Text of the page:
* -mn        limit column display width to n *
* -v         verbose.                        *
* -lx        set locale to x                 *
* -q         wrap char fields in dquotes     *
* -3         Use ODBC 3 calls                *
* -n         Use new line processing         *
* --version  version                         *
*                                            *
* Commands                                   *
*                                            *
* help - list tables                         *
* help table - list columns in table         *
* help help - list all help options          *
*                                            *
* Examples                                   *
*                                            *
*      isql WebDB MyID MyPWD -w < My.sql     *
*                                            *
*      Each line in My.sql must contain      *
*      exactly 1 SQL command except for the  *
*      last line which must be blank (unless *
*      -n option specified).                 *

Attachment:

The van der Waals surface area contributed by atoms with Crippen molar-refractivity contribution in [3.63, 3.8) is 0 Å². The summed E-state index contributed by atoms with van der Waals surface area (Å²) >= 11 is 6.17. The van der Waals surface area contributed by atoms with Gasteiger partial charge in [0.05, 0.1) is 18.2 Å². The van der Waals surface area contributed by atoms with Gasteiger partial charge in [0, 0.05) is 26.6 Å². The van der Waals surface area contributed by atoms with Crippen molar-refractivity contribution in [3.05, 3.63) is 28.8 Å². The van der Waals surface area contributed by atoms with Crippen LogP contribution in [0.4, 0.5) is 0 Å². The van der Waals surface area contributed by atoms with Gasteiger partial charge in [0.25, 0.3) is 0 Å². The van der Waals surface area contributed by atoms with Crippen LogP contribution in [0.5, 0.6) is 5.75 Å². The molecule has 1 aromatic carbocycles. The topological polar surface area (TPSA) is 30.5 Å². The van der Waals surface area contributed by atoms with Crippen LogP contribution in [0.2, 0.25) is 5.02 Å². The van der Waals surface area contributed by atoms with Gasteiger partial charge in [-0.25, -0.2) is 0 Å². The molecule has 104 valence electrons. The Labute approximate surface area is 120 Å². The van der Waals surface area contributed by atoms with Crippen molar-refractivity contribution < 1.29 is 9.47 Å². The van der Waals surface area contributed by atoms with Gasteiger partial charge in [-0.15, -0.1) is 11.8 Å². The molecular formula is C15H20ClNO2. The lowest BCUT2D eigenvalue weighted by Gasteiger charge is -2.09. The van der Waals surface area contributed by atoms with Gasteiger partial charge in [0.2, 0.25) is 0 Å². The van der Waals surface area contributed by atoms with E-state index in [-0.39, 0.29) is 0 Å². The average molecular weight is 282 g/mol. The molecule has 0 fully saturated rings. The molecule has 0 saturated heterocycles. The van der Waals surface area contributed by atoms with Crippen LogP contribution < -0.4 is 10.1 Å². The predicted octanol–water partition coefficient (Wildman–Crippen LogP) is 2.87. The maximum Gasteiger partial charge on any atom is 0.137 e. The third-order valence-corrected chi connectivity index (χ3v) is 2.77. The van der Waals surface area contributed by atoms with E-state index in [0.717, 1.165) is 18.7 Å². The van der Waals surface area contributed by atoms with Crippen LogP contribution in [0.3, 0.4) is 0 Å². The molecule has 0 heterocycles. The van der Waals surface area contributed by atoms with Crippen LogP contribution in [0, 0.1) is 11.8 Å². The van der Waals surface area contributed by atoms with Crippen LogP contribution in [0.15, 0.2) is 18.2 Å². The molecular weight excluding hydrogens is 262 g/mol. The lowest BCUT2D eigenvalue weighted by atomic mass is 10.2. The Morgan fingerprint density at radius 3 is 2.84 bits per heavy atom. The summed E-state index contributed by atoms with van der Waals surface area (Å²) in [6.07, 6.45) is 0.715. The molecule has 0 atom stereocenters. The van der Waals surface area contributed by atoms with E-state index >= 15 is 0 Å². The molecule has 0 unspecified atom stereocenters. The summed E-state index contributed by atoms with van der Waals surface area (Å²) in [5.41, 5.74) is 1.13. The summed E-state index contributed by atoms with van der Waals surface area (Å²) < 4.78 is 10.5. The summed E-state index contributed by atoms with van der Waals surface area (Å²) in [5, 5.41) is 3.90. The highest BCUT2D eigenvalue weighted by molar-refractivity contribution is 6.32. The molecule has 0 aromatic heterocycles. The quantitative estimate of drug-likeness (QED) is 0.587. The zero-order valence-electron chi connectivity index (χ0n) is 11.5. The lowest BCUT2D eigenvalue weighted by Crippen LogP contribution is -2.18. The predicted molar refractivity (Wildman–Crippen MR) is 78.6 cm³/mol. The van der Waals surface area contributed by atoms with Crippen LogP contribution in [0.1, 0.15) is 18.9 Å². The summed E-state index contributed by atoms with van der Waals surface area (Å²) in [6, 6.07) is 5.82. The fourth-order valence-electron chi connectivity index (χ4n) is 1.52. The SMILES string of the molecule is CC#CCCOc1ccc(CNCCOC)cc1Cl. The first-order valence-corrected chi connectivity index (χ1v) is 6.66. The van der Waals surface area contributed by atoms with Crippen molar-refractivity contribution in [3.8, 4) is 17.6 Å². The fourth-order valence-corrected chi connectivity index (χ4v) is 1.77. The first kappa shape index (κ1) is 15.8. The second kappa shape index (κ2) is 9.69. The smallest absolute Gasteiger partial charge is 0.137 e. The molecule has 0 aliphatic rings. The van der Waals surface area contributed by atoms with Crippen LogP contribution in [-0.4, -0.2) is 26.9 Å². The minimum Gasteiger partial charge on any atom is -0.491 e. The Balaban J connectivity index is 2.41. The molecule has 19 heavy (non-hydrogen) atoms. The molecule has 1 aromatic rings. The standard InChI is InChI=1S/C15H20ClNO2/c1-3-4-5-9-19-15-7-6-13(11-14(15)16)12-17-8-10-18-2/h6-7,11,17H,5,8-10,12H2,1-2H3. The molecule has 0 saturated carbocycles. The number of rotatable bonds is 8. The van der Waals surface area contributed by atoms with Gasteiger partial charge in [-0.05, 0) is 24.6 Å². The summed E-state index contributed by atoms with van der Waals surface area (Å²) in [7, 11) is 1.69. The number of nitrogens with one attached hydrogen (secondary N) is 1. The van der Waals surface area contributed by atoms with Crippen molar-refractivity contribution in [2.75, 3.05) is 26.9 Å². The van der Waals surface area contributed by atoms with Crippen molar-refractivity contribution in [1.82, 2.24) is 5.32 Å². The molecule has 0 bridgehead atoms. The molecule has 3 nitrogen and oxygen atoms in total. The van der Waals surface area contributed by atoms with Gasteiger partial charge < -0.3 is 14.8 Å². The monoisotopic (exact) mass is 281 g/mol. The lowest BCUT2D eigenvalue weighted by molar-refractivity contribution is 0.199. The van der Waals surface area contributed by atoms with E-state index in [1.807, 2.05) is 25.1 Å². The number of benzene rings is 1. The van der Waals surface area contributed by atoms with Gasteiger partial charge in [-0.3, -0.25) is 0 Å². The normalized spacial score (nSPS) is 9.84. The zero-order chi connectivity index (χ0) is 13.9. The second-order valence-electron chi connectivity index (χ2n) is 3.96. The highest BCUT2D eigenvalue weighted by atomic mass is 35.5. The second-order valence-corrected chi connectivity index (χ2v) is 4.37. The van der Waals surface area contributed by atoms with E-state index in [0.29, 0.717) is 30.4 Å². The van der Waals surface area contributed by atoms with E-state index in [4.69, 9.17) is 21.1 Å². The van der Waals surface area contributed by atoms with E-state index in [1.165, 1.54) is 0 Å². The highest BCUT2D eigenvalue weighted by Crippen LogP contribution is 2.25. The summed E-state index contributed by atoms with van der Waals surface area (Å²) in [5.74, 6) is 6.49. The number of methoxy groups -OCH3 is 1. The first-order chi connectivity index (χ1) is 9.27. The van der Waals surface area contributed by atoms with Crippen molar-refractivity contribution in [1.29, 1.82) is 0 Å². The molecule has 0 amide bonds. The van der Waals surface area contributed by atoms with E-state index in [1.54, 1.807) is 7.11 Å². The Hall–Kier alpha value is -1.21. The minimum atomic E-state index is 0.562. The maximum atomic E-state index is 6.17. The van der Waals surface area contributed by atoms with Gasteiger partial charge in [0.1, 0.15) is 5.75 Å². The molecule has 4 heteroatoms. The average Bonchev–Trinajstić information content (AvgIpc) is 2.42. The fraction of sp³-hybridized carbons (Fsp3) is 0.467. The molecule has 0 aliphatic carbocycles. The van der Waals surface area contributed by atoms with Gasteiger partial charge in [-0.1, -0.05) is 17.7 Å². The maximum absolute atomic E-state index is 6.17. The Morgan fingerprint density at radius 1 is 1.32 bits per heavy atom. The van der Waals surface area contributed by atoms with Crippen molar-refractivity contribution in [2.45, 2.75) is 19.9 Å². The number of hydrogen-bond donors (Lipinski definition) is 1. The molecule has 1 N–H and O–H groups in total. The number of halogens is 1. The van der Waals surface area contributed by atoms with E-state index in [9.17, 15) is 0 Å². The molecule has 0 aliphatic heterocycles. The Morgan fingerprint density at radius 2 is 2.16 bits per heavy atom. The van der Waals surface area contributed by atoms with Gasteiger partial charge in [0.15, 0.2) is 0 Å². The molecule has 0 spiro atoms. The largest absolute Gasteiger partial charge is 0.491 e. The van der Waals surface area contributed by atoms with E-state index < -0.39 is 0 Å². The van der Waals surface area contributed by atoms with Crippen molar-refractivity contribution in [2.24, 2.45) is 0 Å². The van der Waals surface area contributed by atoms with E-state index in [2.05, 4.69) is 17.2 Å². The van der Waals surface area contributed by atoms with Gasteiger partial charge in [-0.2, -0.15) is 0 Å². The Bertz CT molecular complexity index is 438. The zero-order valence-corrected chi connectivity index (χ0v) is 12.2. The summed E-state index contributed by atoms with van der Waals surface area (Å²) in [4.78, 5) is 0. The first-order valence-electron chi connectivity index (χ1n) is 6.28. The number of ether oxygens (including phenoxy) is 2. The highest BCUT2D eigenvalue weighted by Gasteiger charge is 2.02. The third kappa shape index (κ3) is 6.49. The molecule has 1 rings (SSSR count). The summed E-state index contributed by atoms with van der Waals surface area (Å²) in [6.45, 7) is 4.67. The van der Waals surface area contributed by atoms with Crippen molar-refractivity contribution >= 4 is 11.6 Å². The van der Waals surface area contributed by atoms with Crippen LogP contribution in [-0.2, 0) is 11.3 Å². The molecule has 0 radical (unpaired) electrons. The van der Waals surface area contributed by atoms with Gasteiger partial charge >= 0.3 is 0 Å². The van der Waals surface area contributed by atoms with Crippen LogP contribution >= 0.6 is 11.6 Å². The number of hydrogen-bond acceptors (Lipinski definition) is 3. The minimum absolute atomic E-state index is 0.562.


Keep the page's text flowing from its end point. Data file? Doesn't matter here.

*                                            *
* Please visit;                              *
*                                            *
*               *
*              *
*                     *

To connect to the database defined by the exampledsn DSN, run the following command:

isql exampledsn

or optionally...

isql exampledsn testuser testpassword

to override the user and password.

You should now be presented with a session resembling the command line interfaces to other databases. You can run queries, view result sets, etc.

ODBC Quirks

Many databases support named bind variables. For example, in Oracle, you can have a query like:

select * from mytable where col1=:value1 and col2=:value2

In this query, value1 and value2 are the names of the bind variables.

Oracle also supports bind-by-position. For example, you can also have a query like:

select * from mytable where col1=:1 and col2=:2

In this query, 1 and 2 are the "names" of the bind variables.

ODBC does not appear to support binding by name, even if the underlying database does, or if ODBC does support it, I can't figure out how. As such, if you use ODBC to connect to a database, then your client programs must bind by position (as in the second example), not by name (as in the first example), even if the underlying database supports binding by name.